Price rise send family budgets haywire
NEW DELHI: Even as India's economy is said to boom, millions of its citizens are groaning under soaring prices of vegetables and food grains and | |
wish the government would do something about this, reports from across the country say.
From Chandigarh in the north, to Ranchi in the east and from Bhopal in central India to Kerala in the south, a cacophony of voices has been raised against the relentless price rise, with the common man wondering when things would return to normal.
While the poor have been worst hit, the middle class is also feeling the pinch.
Tomatoes are selling at up to Rs 50 a kilo, cauliflower at Rs 42 a kilo and chillies at Rs 70 a kilo, playing havoc with household budgets and forcing people to drastically scale down purchases of non-essential commodities.
Finance Minister P Chidambaram, at a news briefing here Thursday, made a passing reference to rising prices of vegetables, even as he focused on steps the government was taking to control the prices of food grains.
But, even more than wheat, sugar and pulses, it is the rising prices of vegetables that have hit the common man the hardest.
The national capital is no exception to the rising trend, with tomatoes costing over Rs 40 per kilo against Rs 15 a couple of weeks ago, cauliflower at over Rs 42 per kilo and okra at over Rs 22.
Among pulses, moong dal is selling at Rs 60-70, an increase Rs 3-13 against a week ago.
"For the past two weeks the prices of vegetables are affecting our budget. Looking at the high tomato price, we have curbed its use," said housewife Romi Dash.
"Earlier we used to consume over three kg of tomatoes every week, but for the last two weeks we are managing just one-and-a-half kilo," Dash added.
Traders said that while un-seasonal rain and a severe heat wave had affected production, the hike in fuel prices was also responsible for the rising prices.
"Low production coupled with high transportation costs due to the fuel price hike is the main reason for soaring prices," said Praveen Khandelwal, secretary general of Confederation of All India Traders (CAIT).
Tomato prices have touched a new high of Rs 50 a kilo in Chandigarh. "The government at the centre has failed to check the price hike. After the fuel prices were raised, we now have to face the burden of increased prices of all commodities. Is the government sleeping?" complained housewife Anjana Thakur.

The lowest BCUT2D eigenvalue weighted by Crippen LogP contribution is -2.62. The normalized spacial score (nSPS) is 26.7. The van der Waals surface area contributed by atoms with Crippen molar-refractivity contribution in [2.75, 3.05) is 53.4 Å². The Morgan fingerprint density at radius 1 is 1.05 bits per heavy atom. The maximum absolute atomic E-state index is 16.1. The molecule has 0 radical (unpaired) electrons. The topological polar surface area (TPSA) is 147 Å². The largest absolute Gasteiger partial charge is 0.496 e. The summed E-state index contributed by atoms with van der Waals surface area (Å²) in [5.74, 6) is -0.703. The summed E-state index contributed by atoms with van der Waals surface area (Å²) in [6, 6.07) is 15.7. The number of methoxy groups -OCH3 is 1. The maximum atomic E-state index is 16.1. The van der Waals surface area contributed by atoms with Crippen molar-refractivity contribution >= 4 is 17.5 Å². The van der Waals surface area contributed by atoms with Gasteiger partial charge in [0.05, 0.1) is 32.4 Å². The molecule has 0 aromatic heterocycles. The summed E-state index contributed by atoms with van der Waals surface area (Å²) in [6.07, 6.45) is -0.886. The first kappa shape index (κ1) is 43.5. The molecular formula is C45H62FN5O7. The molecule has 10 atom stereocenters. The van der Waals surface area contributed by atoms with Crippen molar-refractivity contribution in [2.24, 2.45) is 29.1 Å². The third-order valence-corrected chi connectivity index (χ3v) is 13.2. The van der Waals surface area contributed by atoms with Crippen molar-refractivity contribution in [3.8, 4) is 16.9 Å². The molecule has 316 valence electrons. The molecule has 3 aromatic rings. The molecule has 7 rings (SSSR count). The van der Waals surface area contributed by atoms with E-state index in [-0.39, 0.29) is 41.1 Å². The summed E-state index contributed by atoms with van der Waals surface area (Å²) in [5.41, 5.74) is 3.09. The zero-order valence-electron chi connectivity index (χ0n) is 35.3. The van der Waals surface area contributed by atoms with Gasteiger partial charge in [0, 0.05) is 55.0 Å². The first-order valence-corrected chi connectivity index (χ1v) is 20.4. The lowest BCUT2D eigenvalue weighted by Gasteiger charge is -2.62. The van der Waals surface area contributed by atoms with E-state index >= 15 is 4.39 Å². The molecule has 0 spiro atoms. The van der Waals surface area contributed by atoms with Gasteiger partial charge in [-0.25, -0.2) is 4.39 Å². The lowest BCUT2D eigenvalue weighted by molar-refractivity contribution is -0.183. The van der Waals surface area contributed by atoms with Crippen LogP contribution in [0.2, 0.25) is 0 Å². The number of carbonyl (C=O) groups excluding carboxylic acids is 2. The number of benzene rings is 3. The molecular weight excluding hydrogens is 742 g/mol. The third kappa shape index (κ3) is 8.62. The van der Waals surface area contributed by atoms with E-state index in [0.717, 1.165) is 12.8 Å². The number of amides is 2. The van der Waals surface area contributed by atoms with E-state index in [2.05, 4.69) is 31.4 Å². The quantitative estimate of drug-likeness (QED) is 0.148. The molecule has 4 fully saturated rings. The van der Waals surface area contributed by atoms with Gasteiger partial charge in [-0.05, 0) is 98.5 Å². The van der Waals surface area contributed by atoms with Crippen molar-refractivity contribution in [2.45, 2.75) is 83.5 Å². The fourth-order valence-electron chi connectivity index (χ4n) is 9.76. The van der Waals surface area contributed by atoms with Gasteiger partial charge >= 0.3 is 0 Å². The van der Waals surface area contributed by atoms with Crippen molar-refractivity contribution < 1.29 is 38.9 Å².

Raghav Puri, an executive in a private firm, had a novel way out.
"If the government cannot control the price hike, let them bring a law that binds all employers - whether government or private sector - to increase salaries by a corresponding percentage so that people do not suffer," he maintained.
Even the retailers have begun to feel the pinch.
"I have observed over the last few days that most customers have been cutting down on purchases. They are not even buying bread and milk as regularly as before," said grocery shop owner Satya Prakash.
"With the local crop sold out, tomatoes are being imported from Karnataka resulting in a sharp rise in its price due to the increased transportation cost," said vegetable vendor Ashfaq.
"Papa has stopped bringing fruits because they are too costly," complained school-going Hani Saxena.
Prices of vegetables have more than doubled in Jharkhand, forcing most housewives to drastically cut down on vegetables in the daily menu.
"The heavy rains in the first week of June destroyed vegetables in the field. The monsoon is generally expected in the second or third week of June and farmers harvest the vegetables by June 15," said Vishal, a horticulturist.
"This year, farmers did not get time to harvest the vegetables from the field and put them in cold storage."
The situation is critical in Kerala, which is almost fully dependant on neighbouring states like Tamil Nadu, Karnataka and Andhra Pradesh for supply of food items,...
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